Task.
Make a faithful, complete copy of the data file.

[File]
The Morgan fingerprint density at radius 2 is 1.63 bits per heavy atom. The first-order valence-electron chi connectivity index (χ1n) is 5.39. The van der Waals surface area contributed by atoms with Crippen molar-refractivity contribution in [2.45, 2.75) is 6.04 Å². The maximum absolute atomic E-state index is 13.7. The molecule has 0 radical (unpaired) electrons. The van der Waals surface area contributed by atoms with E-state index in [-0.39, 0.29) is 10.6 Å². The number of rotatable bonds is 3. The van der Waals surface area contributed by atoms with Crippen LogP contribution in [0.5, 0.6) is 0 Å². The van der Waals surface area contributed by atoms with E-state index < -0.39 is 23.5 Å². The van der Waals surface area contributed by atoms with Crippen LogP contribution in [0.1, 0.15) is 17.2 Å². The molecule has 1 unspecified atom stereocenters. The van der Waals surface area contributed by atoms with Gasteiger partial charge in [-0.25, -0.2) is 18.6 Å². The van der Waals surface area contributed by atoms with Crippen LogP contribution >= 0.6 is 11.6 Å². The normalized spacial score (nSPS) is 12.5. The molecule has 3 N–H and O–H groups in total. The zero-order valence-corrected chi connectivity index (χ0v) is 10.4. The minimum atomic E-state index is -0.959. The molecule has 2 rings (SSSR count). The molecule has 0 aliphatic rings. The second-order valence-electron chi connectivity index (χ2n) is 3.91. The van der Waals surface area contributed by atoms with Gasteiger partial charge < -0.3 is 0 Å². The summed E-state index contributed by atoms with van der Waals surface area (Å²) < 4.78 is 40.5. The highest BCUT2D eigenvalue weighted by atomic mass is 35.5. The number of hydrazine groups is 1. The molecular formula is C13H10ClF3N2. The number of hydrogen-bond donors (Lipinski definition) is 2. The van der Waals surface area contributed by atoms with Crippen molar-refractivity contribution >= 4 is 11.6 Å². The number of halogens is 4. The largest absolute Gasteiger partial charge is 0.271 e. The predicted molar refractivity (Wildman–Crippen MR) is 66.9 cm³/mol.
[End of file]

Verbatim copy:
The Morgan fingerprint density at radius 2 is 1.63 bits per heavy atom. The first-order valence-electron chi connectivity index (χ1n) is 5.39. The van der Waals surface area contributed by atoms with Crippen molar-refractivity contribution in [2.45, 2.75) is 6.04 Å². The maximum absolute atomic E-state index is 13.7. The molecule has 0 radical (unpaired) electrons. The van der Waals surface area contributed by atoms with E-state index in [-0.39, 0.29) is 10.6 Å². The number of rotatable bonds is 3. The van der Waals surface area contributed by atoms with Crippen LogP contribution in [0.5, 0.6) is 0 Å². The van der Waals surface area contributed by atoms with E-state index < -0.39 is 23.5 Å². The van der Waals surface area contributed by atoms with Crippen LogP contribution in [0.1, 0.15) is 17.2 Å². The molecule has 1 unspecified atom stereocenters. The van der Waals surface area contributed by atoms with Gasteiger partial charge in [-0.25, -0.2) is 18.6 Å². The van der Waals surface area contributed by atoms with Crippen LogP contribution >= 0.6 is 11.6 Å². The normalized spacial score (nSPS) is 12.5. The molecule has 3 N–H and O–H groups in total. The zero-order valence-corrected chi connectivity index (χ0v) is 10.4. The minimum atomic E-state index is -0.959. The molecule has 2 rings (SSSR count). The molecule has 0 aliphatic rings. The second-order valence-electron chi connectivity index (χ2n) is 3.91. The van der Waals surface area contributed by atoms with Gasteiger partial charge < -0.3 is 0 Å². The summed E-state index contributed by atoms with van der Waals surface area (Å²) < 4.78 is 40.5. The highest BCUT2D eigenvalue weighted by atomic mass is 35.5. The number of hydrazine groups is 1. The molecular formula is C13H10ClF3N2. The number of hydrogen-bond donors (Lipinski definition) is 2. The van der Waals surface area contributed by atoms with Crippen molar-refractivity contribution >= 4 is 11.6 Å². The number of halogens is 4. The largest absolute Gasteiger partial charge is 0.271 e. The predicted molar refractivity (Wildman–Crippen MR) is 66.9 cm³/mol.